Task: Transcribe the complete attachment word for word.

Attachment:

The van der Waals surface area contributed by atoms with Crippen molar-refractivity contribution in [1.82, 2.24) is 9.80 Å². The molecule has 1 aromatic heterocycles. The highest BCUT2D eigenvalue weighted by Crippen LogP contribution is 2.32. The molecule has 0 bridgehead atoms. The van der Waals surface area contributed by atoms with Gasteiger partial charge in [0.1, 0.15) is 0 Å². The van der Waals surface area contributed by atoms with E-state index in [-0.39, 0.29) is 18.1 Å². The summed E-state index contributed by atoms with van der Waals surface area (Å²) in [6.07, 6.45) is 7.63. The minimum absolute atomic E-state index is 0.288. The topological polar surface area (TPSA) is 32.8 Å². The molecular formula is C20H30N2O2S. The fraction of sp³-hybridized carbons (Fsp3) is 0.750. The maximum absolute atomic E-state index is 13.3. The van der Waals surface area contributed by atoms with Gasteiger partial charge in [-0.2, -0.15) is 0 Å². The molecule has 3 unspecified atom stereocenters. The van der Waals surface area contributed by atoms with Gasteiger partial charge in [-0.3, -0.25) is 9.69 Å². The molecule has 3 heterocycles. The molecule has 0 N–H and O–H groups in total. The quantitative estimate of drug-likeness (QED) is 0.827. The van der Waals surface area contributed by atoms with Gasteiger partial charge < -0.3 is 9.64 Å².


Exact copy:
The van der Waals surface area contributed by atoms with Crippen molar-refractivity contribution in [1.82, 2.24) is 9.80 Å². The molecule has 1 aromatic heterocycles. The highest BCUT2D eigenvalue weighted by Crippen LogP contribution is 2.32. The molecule has 0 bridgehead atoms. The van der Waals surface area contributed by atoms with Gasteiger partial charge in [0.1, 0.15) is 0 Å². The van der Waals surface area contributed by atoms with E-state index in [-0.39, 0.29) is 18.1 Å². The summed E-state index contributed by atoms with van der Waals surface area (Å²) in [6.07, 6.45) is 7.63. The minimum absolute atomic E-state index is 0.288. The topological polar surface area (TPSA) is 32.8 Å². The molecular formula is C20H30N2O2S. The fraction of sp³-hybridized carbons (Fsp3) is 0.750. The maximum absolute atomic E-state index is 13.3. The van der Waals surface area contributed by atoms with Gasteiger partial charge in [-0.2, -0.15) is 0 Å². The molecule has 3 unspecified atom stereocenters. The van der Waals surface area contributed by atoms with Gasteiger partial charge in [-0.3, -0.25) is 9.69 Å². The molecule has 3 heterocycles. The molecule has 0 N–H and O–H groups in total. The quantitative estimate of drug-likeness (QED) is 0.827. The van der Waals surface area contributed by atoms with Gasteiger partial charge < -0.3 is 9.64 Å².